My lessons and professors and nights were filled with new experiences and lessons in book and street smarts; everything I needed to know for the industry was constantly all around me.
However, while I’m out on this journey, my parents are at home wondering if my expensive degree will pay off. It was hard the first two years discussing with them what this college meant to me and how much happier I am. It’s been a slow ride but they slowly are getting it, and even trying to help me find opportunities for work and new ideas on how to make money. The other pressure is that many people even in film say that film is a dying art which to me is hilarious. The industry is only around 100 years old, so naturally it has to evolve. Streaming services, VR, and video based advertising have opened up new opportunities for film students. It’s different from what we’ve been taught but it’s also a time to be a pioneer and usher in a new age. Some kids are huffy traditionalists, but progress always wins.
It’s scary having a creative degree and lots of peers pursuing the same thing as you, because the future is unforeseeable. Some look at it as something vast and empty, but I see it as a blank canvas. I’m anxious every day about the future and what I’m going to do, but then I remind myself that I’ve already come this far, and that turning back is not only a stupid option, but possibly not a valid one either. I could quit, but then it would prove all the doubts right, and honestly the doubts fucking suck. I sat by in boredom for years in a sleepy CT town waiting to be an exciting person in New York, and now this is my chance.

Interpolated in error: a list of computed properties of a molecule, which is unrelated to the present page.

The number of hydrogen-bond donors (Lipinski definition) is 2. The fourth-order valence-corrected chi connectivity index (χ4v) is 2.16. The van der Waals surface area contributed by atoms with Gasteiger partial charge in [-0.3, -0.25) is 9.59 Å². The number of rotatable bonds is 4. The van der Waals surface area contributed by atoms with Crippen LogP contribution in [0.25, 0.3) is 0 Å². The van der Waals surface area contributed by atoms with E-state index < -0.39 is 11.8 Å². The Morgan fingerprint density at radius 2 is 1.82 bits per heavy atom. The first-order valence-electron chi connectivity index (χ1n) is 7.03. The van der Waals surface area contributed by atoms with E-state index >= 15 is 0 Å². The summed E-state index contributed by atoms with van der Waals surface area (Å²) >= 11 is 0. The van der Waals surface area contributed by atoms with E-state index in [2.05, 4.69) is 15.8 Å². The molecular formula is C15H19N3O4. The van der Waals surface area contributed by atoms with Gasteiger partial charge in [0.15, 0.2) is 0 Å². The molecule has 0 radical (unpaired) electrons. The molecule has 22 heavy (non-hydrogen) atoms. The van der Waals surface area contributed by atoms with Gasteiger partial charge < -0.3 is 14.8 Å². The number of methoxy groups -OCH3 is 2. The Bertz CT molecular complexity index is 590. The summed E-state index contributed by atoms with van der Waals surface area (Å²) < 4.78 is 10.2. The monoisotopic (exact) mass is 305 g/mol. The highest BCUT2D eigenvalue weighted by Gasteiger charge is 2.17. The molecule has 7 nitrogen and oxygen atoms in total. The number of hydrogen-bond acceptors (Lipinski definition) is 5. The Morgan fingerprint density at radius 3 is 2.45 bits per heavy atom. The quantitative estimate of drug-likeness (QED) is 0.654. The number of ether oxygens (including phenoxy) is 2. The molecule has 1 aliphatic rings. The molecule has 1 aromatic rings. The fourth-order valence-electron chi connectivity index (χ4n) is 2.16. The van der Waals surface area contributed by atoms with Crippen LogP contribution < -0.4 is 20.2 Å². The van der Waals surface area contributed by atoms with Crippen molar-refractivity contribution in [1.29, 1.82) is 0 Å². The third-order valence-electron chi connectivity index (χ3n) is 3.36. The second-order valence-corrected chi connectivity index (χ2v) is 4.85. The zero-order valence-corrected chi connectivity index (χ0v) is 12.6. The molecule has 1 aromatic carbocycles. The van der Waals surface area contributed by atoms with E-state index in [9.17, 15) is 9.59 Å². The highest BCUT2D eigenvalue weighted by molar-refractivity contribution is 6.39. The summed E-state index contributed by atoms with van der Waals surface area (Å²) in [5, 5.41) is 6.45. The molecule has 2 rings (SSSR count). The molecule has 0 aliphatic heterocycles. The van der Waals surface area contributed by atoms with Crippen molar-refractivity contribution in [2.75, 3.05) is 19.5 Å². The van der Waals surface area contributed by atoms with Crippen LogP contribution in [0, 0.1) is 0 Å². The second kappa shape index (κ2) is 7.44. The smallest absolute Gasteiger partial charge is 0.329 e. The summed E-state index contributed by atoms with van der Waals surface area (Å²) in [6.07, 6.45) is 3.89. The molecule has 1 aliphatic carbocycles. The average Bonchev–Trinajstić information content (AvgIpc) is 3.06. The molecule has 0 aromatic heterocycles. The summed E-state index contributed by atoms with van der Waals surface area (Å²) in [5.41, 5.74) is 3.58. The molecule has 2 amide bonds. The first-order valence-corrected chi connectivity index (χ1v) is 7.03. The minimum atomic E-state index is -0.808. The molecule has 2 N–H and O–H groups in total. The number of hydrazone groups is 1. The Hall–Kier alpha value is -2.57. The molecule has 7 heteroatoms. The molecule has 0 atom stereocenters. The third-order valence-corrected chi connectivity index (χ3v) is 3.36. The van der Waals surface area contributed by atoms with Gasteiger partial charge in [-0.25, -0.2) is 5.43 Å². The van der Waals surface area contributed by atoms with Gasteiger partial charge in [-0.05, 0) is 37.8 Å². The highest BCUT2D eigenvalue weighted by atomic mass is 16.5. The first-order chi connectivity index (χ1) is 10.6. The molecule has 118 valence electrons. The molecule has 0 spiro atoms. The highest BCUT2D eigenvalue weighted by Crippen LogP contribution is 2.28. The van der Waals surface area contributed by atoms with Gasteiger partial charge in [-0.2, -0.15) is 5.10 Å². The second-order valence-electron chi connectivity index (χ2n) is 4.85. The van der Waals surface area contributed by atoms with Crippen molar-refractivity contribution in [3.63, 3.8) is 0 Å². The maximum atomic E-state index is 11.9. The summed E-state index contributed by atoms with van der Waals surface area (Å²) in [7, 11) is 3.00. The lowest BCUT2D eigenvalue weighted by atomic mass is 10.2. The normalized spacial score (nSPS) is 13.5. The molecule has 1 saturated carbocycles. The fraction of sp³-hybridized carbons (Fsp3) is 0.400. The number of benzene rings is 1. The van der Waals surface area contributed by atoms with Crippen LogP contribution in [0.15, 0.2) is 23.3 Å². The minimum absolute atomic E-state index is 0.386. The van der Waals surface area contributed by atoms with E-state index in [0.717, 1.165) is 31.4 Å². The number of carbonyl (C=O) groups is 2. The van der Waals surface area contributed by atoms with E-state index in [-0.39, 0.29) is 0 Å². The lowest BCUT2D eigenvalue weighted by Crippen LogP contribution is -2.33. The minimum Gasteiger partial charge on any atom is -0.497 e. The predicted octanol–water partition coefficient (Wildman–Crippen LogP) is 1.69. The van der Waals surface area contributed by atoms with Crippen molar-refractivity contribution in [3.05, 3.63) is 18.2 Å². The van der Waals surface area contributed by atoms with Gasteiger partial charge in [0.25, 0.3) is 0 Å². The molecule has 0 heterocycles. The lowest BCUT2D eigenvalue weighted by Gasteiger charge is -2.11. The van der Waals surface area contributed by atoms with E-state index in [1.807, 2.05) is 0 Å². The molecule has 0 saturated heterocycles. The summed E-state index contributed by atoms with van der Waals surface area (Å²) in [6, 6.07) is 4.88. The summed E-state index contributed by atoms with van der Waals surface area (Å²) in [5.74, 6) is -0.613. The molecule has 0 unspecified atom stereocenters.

So yeah, it sucks, and sometimes there’s not another person to tell you otherwise. Student debt might kill me, but I believe in the future.” – Hal, 21, Film Major
“Immediately after high school, I was pushed into starting my college career, as most youths are these days. Even though I dreamed of going to an out-of-state school to hopefully gain greater life lessons and experiences, I chose a state school for financial reasons. I remained with an undeclared major for as long as possible because I still had no idea what I was interested in doing for the rest of my life, while hoping one college course would spark something in me and change all that. Spoiler alert: that never really happened. When forced to decide on a major, I chose what was slightly interesting at the time – Art History. The more courses I took, the more I realized I did not want to look at art all day as much as I wanted to make it. I decided to switch to Studio Art with a concentration in painting, even though I had just taken my first painting class that semester.